If you want to be a shareholder in our Canadian business then you must renounce U.S. citizenship

The unified message from all should be that: The United States should stop imposing “worldwide taxation” on people who have “tax residency” in other countries and do NOT live in the United States! This is a message that all advocates of tax reform can support. As recently explained in a post from “ACA”, the mechanism (RBT vs TTFI) used to achieve this change is less important.

It is no secret that Congressman George Holding is working on a proposal to end the U.S. practice of imposing “worldwide taxation” on those who have “tax residency” in other countries. If successful, this would be a positive change for the United States, U.S. citizens who choose to live outside the United States and the residents of other (including “accidental Americans”) countries. None of these should be burdened by the extra-territorial application of U.S. tax laws!

The specific content of the Holding proposal is certainly evolving. Regardless of the final content, Karen Alpert, Greg Swanson and I have proposed three core principles against which a final proposal should be measured. (We are not suggesting that these are the only principles.) These principles are found in Karen’s timely post where she discusses a “Residence Based Taxation Proposal

The three proposed principle are:

1. American citizenship should not disadvantage a citizen living outside the US relative to expatriates from other nations.
2. We believe that freedom of movement is a basic human right. We also believe that freedom of movement and international trade go hand-in-hand. Governments should never impose laws, taxation, regulations, or other limitations on their citizens that hampers the freedom of movement of those citizens.
3. US citizens currently living outside the US who have arranged their financial affairs to be compliant with current US law should not be disadvantaged. Similarly, those non-residents who were unaware that they needed to arrange their financial affairs in accordance with US law should not have their savings confiscated just because they have foreign investments that are taxed punitively by the US relative to similar domestic US investments.

The practical reality of “Being American” and living in another country
Principle 1: One practical analysis – American citizenship should not disadvantage a citizen living outside the US relative to expatriates from other nations.

It is one thing for a country to restrict certain opportunities to citizens of that country. For example, many countries restrict voting and certain employment opportunities to citizens. But, most countries do NOT discriminate among various groups of “non-citizens”. Significantly, U.S. law has created huge incentives for Americans to be discriminated against as both matters of law and matters of practice.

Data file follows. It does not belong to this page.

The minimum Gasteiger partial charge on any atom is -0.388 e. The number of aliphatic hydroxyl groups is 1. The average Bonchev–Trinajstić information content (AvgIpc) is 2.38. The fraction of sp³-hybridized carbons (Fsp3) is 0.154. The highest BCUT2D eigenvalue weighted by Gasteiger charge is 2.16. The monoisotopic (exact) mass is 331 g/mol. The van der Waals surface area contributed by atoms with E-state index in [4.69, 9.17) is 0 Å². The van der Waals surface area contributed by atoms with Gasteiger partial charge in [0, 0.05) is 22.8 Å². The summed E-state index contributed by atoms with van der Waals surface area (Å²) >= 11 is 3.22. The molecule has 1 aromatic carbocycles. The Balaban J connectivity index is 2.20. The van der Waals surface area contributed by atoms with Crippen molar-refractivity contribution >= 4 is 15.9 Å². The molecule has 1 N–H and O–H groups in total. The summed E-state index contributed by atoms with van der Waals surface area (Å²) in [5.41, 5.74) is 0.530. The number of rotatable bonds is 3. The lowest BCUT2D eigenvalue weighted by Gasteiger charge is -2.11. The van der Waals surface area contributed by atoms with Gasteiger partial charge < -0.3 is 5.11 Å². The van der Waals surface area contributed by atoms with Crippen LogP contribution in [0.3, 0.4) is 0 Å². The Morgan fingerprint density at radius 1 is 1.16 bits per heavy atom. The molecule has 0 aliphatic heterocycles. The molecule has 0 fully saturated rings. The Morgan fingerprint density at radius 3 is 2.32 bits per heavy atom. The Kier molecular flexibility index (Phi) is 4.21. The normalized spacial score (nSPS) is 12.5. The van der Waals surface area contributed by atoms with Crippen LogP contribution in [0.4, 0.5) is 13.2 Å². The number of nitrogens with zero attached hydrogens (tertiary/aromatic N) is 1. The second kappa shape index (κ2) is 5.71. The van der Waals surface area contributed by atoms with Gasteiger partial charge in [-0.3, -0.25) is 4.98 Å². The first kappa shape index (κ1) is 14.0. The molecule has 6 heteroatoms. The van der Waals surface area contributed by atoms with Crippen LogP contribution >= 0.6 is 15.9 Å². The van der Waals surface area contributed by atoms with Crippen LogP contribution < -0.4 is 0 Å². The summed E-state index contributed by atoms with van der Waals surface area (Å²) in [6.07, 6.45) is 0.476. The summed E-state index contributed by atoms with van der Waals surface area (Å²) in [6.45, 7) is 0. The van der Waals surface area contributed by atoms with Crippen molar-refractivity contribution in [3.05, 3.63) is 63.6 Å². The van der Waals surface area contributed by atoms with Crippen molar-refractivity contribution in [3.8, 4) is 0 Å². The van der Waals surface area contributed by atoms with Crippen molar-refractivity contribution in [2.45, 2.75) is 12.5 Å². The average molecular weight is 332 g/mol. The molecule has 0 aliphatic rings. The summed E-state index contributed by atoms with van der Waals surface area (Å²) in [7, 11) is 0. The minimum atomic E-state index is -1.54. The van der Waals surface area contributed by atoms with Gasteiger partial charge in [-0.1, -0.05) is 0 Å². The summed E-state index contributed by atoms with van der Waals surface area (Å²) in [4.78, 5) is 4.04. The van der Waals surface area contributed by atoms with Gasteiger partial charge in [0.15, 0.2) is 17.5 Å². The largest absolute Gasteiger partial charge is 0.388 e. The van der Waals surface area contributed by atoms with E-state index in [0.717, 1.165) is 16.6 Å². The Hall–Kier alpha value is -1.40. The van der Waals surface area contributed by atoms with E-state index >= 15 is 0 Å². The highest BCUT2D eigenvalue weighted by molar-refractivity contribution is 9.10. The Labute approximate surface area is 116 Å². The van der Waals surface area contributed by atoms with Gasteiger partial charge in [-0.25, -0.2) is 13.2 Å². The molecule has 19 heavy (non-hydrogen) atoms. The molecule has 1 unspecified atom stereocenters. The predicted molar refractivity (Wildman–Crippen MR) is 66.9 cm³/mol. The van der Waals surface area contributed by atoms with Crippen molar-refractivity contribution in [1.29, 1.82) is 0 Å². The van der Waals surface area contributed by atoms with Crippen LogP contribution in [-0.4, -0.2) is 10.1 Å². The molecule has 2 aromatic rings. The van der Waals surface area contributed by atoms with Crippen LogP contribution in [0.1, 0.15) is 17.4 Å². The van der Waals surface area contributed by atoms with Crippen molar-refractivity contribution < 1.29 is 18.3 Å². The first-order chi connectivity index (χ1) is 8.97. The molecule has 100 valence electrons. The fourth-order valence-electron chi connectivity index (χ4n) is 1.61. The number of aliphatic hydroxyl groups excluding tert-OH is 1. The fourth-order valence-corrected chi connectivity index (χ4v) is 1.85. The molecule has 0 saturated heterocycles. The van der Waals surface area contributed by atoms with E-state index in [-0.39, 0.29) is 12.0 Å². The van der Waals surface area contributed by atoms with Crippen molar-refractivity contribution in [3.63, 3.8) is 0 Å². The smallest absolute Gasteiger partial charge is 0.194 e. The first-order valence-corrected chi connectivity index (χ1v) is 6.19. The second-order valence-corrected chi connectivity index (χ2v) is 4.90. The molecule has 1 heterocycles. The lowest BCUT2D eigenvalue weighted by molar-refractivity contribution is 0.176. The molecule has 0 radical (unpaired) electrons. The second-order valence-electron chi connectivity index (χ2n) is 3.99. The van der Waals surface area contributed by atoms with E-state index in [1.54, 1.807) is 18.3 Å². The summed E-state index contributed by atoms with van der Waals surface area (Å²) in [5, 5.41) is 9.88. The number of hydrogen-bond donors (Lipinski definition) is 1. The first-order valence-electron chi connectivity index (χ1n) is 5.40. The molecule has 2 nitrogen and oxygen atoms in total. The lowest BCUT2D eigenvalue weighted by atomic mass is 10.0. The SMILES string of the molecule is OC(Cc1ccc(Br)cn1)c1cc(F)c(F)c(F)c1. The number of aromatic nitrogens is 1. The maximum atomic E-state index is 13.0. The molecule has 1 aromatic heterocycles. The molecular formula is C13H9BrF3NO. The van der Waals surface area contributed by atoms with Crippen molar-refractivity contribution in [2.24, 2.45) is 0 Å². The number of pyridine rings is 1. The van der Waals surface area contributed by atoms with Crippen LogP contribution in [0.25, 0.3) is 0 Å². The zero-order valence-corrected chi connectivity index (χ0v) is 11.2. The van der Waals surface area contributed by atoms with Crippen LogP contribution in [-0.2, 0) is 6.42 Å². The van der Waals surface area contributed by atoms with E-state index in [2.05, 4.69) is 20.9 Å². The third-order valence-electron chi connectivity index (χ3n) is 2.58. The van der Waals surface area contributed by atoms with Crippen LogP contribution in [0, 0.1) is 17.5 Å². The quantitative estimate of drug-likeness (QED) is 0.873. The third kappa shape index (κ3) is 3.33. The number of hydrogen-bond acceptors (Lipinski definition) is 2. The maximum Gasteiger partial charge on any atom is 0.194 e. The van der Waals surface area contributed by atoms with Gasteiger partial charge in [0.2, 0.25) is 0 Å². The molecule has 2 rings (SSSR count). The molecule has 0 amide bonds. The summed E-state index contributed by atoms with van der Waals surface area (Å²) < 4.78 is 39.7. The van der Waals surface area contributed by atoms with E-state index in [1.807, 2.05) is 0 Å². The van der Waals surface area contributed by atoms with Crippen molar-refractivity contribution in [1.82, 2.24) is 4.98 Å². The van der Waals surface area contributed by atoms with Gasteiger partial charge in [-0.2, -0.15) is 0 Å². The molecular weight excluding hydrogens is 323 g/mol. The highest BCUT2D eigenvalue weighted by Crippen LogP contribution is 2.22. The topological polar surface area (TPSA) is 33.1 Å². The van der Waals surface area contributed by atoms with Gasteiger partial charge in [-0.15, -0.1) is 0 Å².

Some examples:
Discrimination against Americans prescribed by law – Think FATCA:
Pursuant to FATCA and the FATCA IGAs imposed on the world, many countries have changed their laws to specifically discriminate against U.S. citizens in the area of financial services generally and banking in particular. It is well known and documented (nothwithstanding Robert Stack’s “It’s a myth claim”) that U.S. citizenship is now a reason for the denial of “banking privileges”.
Discrimination against Americans because of the dangers of business involvement with Americans – In the last year I have helped several Canadians renounce U.S. citizenship so that they were free to participate in various Canadian business opportunites
The simple FATCA of the matter is that many who understand that U.S. citizens are ruled by the Internal Revenue Code, will NOT allow U.S. citizens to become shareholders of smaller businesses. It’s quite simple really:

Sorry, but we can’t have you as a shareholder in our business if you are a U.S. citizen. Therefore, if you want to participate in this business opportunity you cannot be a U.S. citizen!

Those who will NOT allow U.S. citizens to become shareholders in their companies are absolutely right to do so. By way of example, consider the new U.S. Transition Tax. The whole point of the Sec. 965 “U.S. Transition Tax” is to confiscate part of the retained earnings of NON-U.S. companies! (Yes, you read correctly!) In a general sense, the “confiscation” reflects the percentage of U.S. ownership. The greater the percentage of U.S. ownership, the greater the confiscation. The less the U.S. ownership, the less confiscation. If ZERO U.S. ownership then ZERO confiscation! Do you get it?
(See the this letter from ACA to U.S. Treasury which outlines “some” of the problems and realities of the “U.S. Transition Tax” that was part of the 2017 U.S. Tax Reform.)
If you were running a small business outside the United States, would you want a situation where the citizenship of some of your shareholders, could be used as an excuse to confiscate the retained earnings of the company?
The point is a simple one.
The way that the United States imposes taxes on residents of other countries, necessitates that “informed people” limit their interaction with Americans.
Sad but true.
Because of the “Internal Revenue Code”, Americans are just not like citizens of the rest of the world. Best, to stay away from them.
Conclusion: The current “U.S. system of imposing “worldwide taxation” on those who have “tax residency” in other countries means that Americans will be discriminated against. It’s a fact. The the discrimination is caused by the Internal Revenue Code of the United States!
John Richardson

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